Why racism is not a ‘minority issue’
Lena Orlova // Staff Writer
Sara Nguyen // Illustrator
Diversity is a hot potato, difficult to hold. Canadian culture exhibits a tendency to keep neat appearances agreeable for the majority. We pay lip service to multiculturalism by including Indigenous and Black material in academic curricula. We pledge allegiance to inclusivity even though we don’t practice it. Indigenous and Black professors teach about Indigenous and Black causes while white professors teach everything else. Unless we integrate diversity in the way we do business, decolonization work won’t move forward. The people will change, but the institutions will stay the same.
As Canadians, we don politeness with pride. In the Canada Project survey to mark Canada’s 150 anniversary, 66 percent of Canadians agreed that we are as nice as the world thinks we are. Good manners make people get along because niceness avoids discomfort. However, discomfort is a necessary part of change because it signals new ways of relating.
With 73 countries represented in the student population, a vast number of the students at Capilano University (CapU) come from a non-Caucasian ethnic background. We get along because we accept the multicultural nature of our community. While multiculturalism promotes coexistence, it does not address inequality.
“Multiculturalism fails to acknowledge the fact that this country is not neutral, as it is fundamentally built on white supremacy,” writes Brittany Garuk in Canada’s Hidden Racism. Garuk dedicated her research project at Emily Carr University to raise awareness of systemic racism.
As long as our institutions are built on white supremacy, they will use the tools of supremacy. For example, in a class that considers Indigenous work, the content of discussion often matters more than the process of discussion. Instructors rarely create an atmosphere where students personally and emotionally experience the work with peers. ￼The texts are assigned and individual opinions are graded without respecting Indigenous values of storytelling, sharing and relational learning. Instead, we simply analyze Indigenous work believing we become more aware.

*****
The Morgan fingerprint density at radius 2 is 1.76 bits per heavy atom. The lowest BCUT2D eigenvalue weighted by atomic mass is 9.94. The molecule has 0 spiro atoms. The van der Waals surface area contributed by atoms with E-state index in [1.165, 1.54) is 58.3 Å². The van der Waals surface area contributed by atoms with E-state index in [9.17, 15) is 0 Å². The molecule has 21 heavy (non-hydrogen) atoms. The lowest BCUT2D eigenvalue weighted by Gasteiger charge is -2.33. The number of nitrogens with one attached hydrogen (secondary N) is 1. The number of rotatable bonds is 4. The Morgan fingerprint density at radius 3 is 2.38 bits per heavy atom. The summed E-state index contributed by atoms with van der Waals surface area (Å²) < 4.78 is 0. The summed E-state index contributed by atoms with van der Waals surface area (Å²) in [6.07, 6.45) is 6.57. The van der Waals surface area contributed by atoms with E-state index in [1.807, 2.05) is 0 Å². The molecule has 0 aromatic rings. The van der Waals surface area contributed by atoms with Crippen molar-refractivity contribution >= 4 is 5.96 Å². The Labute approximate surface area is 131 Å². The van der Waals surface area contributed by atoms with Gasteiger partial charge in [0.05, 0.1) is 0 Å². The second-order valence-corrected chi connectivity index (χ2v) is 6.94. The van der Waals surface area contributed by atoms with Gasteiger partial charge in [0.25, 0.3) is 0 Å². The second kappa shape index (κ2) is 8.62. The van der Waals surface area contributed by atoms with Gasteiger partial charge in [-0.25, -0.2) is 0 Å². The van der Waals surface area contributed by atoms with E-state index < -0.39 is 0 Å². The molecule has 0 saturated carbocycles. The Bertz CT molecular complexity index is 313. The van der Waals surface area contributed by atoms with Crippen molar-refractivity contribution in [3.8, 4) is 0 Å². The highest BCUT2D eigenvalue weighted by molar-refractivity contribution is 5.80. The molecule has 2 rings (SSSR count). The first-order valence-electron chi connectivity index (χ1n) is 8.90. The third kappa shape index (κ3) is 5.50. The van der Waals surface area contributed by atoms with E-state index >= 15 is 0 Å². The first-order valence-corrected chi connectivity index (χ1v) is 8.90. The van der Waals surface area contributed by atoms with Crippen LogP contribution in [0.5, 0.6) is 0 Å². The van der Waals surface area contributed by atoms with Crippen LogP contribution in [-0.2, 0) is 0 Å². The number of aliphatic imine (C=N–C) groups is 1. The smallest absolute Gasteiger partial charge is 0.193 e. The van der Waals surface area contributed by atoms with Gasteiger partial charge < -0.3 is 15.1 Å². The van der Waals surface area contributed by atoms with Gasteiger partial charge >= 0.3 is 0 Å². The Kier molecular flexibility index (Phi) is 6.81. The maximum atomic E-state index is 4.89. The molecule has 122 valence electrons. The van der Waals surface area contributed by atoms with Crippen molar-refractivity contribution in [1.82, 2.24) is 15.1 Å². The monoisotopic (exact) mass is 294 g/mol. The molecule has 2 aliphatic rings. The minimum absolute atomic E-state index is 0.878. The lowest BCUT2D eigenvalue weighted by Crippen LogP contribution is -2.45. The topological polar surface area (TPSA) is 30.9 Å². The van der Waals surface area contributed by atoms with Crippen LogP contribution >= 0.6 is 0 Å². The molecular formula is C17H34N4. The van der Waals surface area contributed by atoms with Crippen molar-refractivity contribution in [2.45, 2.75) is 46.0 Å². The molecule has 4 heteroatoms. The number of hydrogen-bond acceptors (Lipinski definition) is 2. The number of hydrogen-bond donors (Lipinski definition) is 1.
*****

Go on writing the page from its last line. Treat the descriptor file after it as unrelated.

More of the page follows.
“University administrators say ‘Indigenization’ and what they mean is simply bringing more Indigenous people into the same structures, into the same building without much thought about what universities can learn from Indigenous communities,” says Eve Tuck in an interview with CBC.
Tuck is an Associate Professor of Critical Race and Indigenous Studies at the Ontario Institute for Studies. She proposes that instead of hiring Indigenous people as single members to a white faculty, universities should hire people in group “clusters,” building community and expanding peer support. Further, schools should place successful candidates in positions of hiring in the future. “So that there’s a number of Indigenous colleagues who are hired in one year and that they are involved in hiring a next group of colleagues the following year and then the next ones another,” explains Tuck.
Hiring practices can be used as a vehicle of diversification, and is an area where CapU deserves closer examination. Hiring disclaimers welcome applicants from all backgrounds but upon observation, the majority of successful candidates are white—or at least, have a light complexion. The university would benefit from disclosing the data on ethnicity of applicants in order to facilitate discussion about the reasons for misrepresentation. Even if the hiring practices are unbiased, it may be that people of colour don’t apply at all. If that’s true, which came first: the chicken, or the egg?
We must speak about how we co-exist as a nation with many races—how we practice diversity in reality and in principle. All generations benefit from dialogue that opens opportunities for examination of our systems. We shouldn’t need to rely on the minority to teach us about ‘minority issues’—these are central issues affecting all of us. We can begin by asking what processes perpetuate colonialism, and how ￼the way in which we conduct ourselves as students, faculty and decision-makers preserves an archaic, white-centric culture.
I think the real barrier to change isn’t our personal discomfort, but the time and financial investments involved in moving to these new ways of doing business. An institution must meet government standards to be accredited, instructors must keep to curriculums, everyone has policies to follow. In the face of resistance to change, we must stand strong in our collective goal. ￼Reform does not take standards away; reform aligns old mandates to match contemporary values.
Change must begin somewhere, in the sphere of our lives, in questions, in dialogues. Conversations will be messy but our efforts will lead to greater growth as a society. Advertising multiculturalism, diversity and good manners isn’t enough. We must try new things, we must learn other ways of being, with each other and on the world stage.